May 19, 2020 By Géranne Darbouze Taking into account their geographic locations and their religious and political histories, artists from the Arab world occupy a unique position. As a result, many have dedicated their lives to highlighting injustice — among them Iraqi artist Dia al-Azzawi. Known for his abstract paintings, sculptures, and tapestries, Azzawi is […]
April 2020 The following conversation was produced by ArteEast, a leading New York-based not-for-profit organization founded in 2003 that is dedicated to engaging a growing audience with the contemporary arts from the Middle East and North Africa (MENA) and its diaspora. Through public programming, strategic partnerships, and dynamic online publications, ArteEast is a forum for […]
April 23, 2020 By Karim Zidan As in the rest of New York City, the crowd at the Grey Art Gallery was dense and tightly packed, a mixture of ages, backgrounds, and ethnicities gathered together at the opening reception for the exhibition Taking Shape: Abstraction from the Arab World 1950s–1980s, which took place on January […]
April 15, 2020 By Yunzhi Pan When it comes to thinking about Arab modern art, it is nearly impossible to overlook the impact of the Hurufiyyah movement. Beginning in the 1940s and lasting into the 1980s and beyond, artists in this loosely defined movement introduced Islamic calligraphy into modern visual art practice. Many of them […]
April 15, 2020 By Géranne Darbouze I shall be supplied with whatever I need; and, if I have not everything I desire, I may conclude it is either not fit for me, or I shall have it in due time. —Matthew Henry As they say, life has a strange way of making things work out […]
March 31, 2020 By Géranne Darbouze Located in the area devoted to gestural abstraction in the Grey Art Gallery’s current exhibition, Taking Shape: Abstraction from the Arab World, 1950s–1980s, Abdallah Benanteur’s painting The Garden of Saadi of 1984 is thought to represent not only a contrast between the physical landscapes of Northern France and Southern […]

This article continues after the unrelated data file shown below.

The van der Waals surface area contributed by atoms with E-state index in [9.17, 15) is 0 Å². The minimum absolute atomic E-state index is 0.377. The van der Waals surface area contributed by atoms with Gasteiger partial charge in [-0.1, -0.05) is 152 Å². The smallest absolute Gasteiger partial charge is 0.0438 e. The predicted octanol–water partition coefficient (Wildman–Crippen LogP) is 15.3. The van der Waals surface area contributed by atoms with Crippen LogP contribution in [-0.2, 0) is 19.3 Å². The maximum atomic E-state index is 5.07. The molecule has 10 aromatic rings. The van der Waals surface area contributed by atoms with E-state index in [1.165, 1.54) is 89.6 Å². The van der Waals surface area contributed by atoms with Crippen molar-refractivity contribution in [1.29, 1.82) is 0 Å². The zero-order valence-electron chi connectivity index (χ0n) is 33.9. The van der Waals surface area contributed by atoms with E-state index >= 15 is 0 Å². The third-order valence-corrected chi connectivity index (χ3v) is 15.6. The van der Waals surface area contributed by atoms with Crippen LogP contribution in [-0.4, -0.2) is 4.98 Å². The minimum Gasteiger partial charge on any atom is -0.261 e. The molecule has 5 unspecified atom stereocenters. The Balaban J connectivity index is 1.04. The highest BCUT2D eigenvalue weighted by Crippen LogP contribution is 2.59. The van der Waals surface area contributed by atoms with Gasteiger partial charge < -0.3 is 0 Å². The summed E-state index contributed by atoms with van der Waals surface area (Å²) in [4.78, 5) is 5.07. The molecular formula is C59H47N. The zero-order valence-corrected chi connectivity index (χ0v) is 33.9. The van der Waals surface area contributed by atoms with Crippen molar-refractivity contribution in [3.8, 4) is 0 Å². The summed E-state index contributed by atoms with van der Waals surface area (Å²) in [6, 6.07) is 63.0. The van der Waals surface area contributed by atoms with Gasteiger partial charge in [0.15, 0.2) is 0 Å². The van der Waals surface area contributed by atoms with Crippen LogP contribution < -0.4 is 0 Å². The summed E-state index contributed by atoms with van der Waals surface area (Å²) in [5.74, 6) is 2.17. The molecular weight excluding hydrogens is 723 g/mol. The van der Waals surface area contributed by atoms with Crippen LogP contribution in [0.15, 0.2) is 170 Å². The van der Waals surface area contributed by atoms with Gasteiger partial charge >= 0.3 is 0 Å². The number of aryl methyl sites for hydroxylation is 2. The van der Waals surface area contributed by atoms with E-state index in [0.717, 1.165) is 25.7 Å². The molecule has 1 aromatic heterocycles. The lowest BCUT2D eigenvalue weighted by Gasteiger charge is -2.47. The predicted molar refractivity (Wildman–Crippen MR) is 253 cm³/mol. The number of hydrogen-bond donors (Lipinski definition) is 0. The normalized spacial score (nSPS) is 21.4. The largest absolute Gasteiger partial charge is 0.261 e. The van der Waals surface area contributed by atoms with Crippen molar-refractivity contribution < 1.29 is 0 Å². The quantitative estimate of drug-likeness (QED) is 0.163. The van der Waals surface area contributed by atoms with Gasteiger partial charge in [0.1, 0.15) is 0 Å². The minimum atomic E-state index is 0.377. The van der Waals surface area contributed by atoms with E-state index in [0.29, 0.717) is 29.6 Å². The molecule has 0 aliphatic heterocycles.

Modern Arab art is having a moment; there is no question about it. In the past decade there have been large exhibitions of Arab artists at both the Centre Pompidou and Tate Modern, and a series of others across the world. Now, ‘Taking Shape: Abstraction from the Arab World, 1950s–1980s’, which starts at the Grey Art Gallery in New York and will spend more than a year touring East Coast and Midwestern universities in America, brings together some of the region’s finest modern artists. It is a real hit parade of work – some of it truly wonderful – from almost every country in the Arab world; Morocco, Egypt, Sudan, Kuwait, Lebanon, and Palestine are particularly well represented.
One could not think of a more serendipitous backdrop — an acclaimed park, a cool neighbourhood and a cosmopolitan academic institution — for the exhibition billed ‘Taking Shape: Abstraction from the Arab world, 1950s-1980s’, slated to run from January 14 to April 4. On display is a collection of 90 works — all drawn from the Barjeel Art Foundation in Sharjah, UAE — featuring sundry artists from most countries in the Arab Middle East and North Africa.
Taking Shape was conceived as a visual journey into the creative minds of some of the Arab world's most prominent artists and their approaches to non-representational art. In her essay in the exhibition’s accompanying catalogue, curator Suleya Takesh quotes Algerian painter Mohammed Khadda’s compelling observations about the potential of abstraction and his argument in favor of the freedom inherent to the movement: "The history of painting had been one of successive revolutions and continuous liberation that eventually culminated in the emergence of abstraction, allowing painting to become an art unto itself, no longer reliant on a physical subject. There was no longer a horizon, but infinity."
Calligraphy is so deeply embedded in Arab communities’ lives that it has become something of a banal sight to most who live in its direct proximity everyday. But the history of the evolution of Arabic calligraphy finds itself intertwined with the origins of abstract art in the Arab world - and even its evolution beyond the region - for centuries.